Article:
Why our long release cycles?
While Firestorm is plugging along towards another huge release, I often get asked why our releases are so far apart compared to other viewer projects’. There are a couple of reasons for this, but the main one is that updating is a royal pain in the butt, and I understand most users hate updating unless there is something really worthwhile in the update to make the effort. Because of this, I want each and every one of our Firestorm updates to have enough value that you will want to update to it and not be insulted by frequent minor updates that do little to improve your experience. When I say “value,” I mean a significant combination of great new features, along with bug, stability and performance fixes that make the update process worth your time and energy. Now, not everyone on our team agrees 100% with this strategy, and I’m sure there will be some of you who don’t, either, but I believe it to be a matter of respecting you (our users) and your time. In the future, however, we plan to make that updating process easier for you by setting up seamless behind-the-scenes updates you will hardly even notice, allowing us to provide more frequent updates and even hotfixes to improve your experience faster!
Upcoming Firestorm “value”
I’m VERY excited to say we have some great new improvements coming, like integrated Phototools contributed to us by Paperwork Resident! Paperwork has spent a lot of time with our developer Ansariel Hiller, getting his phototools integrated into Firestorm with their own floaters and panels. But we’ll also have features like the ability to save/restore custom camera positions, improved Spellchecker and Autoreplace (courtesy of LL), an RLV update, crouch to toggle, a new “Dyslexia” font, “Autoresponse Sent” message in IMs, the ability to highlight people in a region through the object list in the About Land floater, customizable audio alerts for friends going on/offline, voice visualizers in the radar, the ability to exclude group-owned objects during selection, configurable interface sounds in Prefs, an option to report collision messages to scripts, etc., etc., etc. Not to mention a gazillion more stability and performance improvements. It’s all coming soon!
OpenSim and our compatibility efforts
While Second Life still remains the primary focus of our development efforts, we have begun working towards bringing Firestorm Viewer into better compatibility with the OpenSim Platform. It is important to point out where the extent of that effort ends, though. We are making Firestorm work better on the “base” OpenSim Platform, but we cannot fix problems that arise on specific OpenSim grids because of changes those particular grids have made to their OpenSim code. For those issues to be fixed, we will rely on those grids to provide us code contributions to address those issues.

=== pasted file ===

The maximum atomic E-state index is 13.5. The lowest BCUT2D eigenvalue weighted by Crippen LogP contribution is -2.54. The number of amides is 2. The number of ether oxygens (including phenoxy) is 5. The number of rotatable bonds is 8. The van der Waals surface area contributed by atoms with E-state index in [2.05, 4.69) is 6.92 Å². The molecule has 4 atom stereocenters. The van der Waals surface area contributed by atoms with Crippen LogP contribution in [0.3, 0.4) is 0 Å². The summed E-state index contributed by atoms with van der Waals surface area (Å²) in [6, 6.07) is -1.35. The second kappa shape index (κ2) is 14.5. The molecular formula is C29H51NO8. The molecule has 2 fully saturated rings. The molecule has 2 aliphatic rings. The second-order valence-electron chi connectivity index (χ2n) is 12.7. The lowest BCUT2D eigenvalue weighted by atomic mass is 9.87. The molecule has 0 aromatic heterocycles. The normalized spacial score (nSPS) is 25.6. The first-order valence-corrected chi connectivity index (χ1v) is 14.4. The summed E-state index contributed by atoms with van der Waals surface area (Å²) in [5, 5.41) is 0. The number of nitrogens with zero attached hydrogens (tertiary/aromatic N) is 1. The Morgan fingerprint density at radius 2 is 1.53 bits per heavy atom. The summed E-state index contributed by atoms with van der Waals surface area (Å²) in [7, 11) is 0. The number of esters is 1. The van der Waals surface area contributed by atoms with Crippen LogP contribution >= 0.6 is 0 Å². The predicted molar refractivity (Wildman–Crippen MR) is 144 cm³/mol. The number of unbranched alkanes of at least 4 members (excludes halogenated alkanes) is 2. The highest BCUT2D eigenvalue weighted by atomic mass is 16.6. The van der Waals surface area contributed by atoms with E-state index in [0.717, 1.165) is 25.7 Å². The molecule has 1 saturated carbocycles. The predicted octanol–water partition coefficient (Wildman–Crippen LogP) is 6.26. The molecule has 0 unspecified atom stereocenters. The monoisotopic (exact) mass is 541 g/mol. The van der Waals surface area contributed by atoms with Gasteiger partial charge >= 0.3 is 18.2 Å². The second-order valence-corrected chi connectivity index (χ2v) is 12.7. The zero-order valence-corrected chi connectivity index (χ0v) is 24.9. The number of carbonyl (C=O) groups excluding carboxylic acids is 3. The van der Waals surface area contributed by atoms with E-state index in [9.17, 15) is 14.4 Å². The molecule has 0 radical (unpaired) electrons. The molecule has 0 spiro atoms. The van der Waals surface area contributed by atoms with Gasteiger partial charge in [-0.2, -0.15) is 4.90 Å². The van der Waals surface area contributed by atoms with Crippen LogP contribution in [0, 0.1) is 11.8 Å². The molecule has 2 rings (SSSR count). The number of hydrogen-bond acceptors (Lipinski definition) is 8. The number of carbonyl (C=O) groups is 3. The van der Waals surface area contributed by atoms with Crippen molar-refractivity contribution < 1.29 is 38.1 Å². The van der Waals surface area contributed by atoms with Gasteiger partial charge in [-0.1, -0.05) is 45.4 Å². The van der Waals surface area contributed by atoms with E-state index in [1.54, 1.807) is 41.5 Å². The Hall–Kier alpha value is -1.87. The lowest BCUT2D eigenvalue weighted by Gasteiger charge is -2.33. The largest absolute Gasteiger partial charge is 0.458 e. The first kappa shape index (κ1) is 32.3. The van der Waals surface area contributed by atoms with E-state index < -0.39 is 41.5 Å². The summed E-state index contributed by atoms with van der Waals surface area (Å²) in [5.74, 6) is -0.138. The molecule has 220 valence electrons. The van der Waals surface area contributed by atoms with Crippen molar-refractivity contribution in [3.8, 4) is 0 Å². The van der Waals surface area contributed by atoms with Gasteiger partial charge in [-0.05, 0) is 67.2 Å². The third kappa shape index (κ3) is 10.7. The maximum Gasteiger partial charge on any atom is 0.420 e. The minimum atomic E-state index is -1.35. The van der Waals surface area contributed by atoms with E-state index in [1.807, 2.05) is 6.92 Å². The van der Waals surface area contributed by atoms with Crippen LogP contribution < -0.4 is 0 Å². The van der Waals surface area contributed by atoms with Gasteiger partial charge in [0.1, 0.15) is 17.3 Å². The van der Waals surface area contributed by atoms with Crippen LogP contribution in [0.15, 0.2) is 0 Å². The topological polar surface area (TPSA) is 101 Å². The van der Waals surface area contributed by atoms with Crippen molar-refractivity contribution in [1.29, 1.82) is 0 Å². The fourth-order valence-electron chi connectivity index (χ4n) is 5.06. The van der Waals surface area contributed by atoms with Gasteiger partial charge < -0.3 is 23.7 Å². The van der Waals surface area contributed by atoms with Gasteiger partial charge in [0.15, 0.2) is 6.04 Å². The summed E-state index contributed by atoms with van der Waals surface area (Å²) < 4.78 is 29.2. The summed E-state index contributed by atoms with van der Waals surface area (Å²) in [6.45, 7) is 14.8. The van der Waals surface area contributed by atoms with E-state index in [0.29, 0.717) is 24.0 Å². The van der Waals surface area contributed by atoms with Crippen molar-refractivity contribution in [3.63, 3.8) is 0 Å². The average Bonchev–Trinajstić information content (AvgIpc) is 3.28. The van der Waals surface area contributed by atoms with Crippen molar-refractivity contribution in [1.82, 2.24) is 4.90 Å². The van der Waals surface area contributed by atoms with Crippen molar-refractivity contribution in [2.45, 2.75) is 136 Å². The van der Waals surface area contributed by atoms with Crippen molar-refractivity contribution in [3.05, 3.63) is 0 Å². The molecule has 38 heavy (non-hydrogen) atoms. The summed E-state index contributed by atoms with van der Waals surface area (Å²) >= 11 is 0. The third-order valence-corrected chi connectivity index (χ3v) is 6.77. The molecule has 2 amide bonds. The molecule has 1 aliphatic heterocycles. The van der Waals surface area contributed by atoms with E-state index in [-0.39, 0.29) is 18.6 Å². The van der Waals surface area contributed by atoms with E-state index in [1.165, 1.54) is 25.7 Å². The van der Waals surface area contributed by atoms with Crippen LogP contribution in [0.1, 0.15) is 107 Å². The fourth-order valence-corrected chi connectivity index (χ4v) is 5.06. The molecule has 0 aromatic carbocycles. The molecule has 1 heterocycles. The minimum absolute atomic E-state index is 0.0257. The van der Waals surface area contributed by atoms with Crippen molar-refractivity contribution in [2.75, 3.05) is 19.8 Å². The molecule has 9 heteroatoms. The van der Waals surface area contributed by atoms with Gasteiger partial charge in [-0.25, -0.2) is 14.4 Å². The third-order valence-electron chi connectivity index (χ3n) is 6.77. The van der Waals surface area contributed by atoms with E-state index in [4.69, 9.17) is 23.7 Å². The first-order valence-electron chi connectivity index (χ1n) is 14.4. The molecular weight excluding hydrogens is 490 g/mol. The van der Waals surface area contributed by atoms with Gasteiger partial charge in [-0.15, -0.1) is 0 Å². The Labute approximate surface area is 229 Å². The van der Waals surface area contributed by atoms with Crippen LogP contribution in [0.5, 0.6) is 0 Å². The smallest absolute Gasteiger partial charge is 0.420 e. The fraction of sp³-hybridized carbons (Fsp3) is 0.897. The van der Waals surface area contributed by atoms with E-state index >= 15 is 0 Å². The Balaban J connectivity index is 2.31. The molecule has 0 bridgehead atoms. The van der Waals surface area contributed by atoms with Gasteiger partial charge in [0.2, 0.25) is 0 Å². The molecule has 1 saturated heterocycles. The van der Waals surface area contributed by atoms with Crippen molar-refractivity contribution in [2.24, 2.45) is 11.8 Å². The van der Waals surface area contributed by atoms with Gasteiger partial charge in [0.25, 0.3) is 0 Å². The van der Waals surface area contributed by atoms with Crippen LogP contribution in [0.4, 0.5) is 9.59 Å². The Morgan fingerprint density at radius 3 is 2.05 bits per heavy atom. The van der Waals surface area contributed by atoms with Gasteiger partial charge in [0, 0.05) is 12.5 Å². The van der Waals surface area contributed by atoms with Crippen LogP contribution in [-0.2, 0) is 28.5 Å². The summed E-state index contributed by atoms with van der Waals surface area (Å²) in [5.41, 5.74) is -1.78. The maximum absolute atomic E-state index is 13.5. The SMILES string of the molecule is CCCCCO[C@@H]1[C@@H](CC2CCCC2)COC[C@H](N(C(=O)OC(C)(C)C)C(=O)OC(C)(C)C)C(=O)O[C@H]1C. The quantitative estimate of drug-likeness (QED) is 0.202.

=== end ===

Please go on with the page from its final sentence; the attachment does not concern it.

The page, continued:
Military Open Simulator Enterprise Strategy
Several weeks ago, we were contacted by Mr. Douglas Maxwell, who is a Science and Technology Manager for Virtual World Strategic Applications of the Simulation & Training Technology Center. This is a branch of the United States Army Research Laboratory, and he runs the Military Open Simulator Enterprise Strategy (MOSES) project. While MOSES does have a presence in Second Life, their primary focus and virtual headquarters exist on the Open Simulator platform. They expressed an interest in working together with us on Firestorm Viewer. More specifically, they intend to make the Open Simulator platform more secure for their grid, but more importantly to also give that work back to the OpenSim community by contributing it to our open source Firestorm Viewer. We think this is a fantastic goal and have already begun working with them. We are certainly looking forward to the results of these efforts in the future. If you have any questions for Mr. Maxwell, you can reach him through his email here.
Our new second home on OSgrid
Walter Balazic, owner of the Littlefield System, and Hiro Protagonist, who runs the servers the Littlefield regions run on, have very generously donated a couple of regions on OSgrid to us to use as we please. Not only that, but Walter and Camryn Darkstone landscaped and furnished one of them to be our OSgrid headquarters! See a snapshot here, or if you would like to check it out in person, you can create an account on OSgrid here and, once inworld, open the Map and look for an island called “Firestorm Island.” Having a region there helps us to further test Firestorm’s OpenSim capabilities and work towards ironing out all the bugs there. The region is absolutely beautiful, and we are so ever grateful for their generosity! Thanks Littlefield!
The Phoenix Firestorm Project, Inc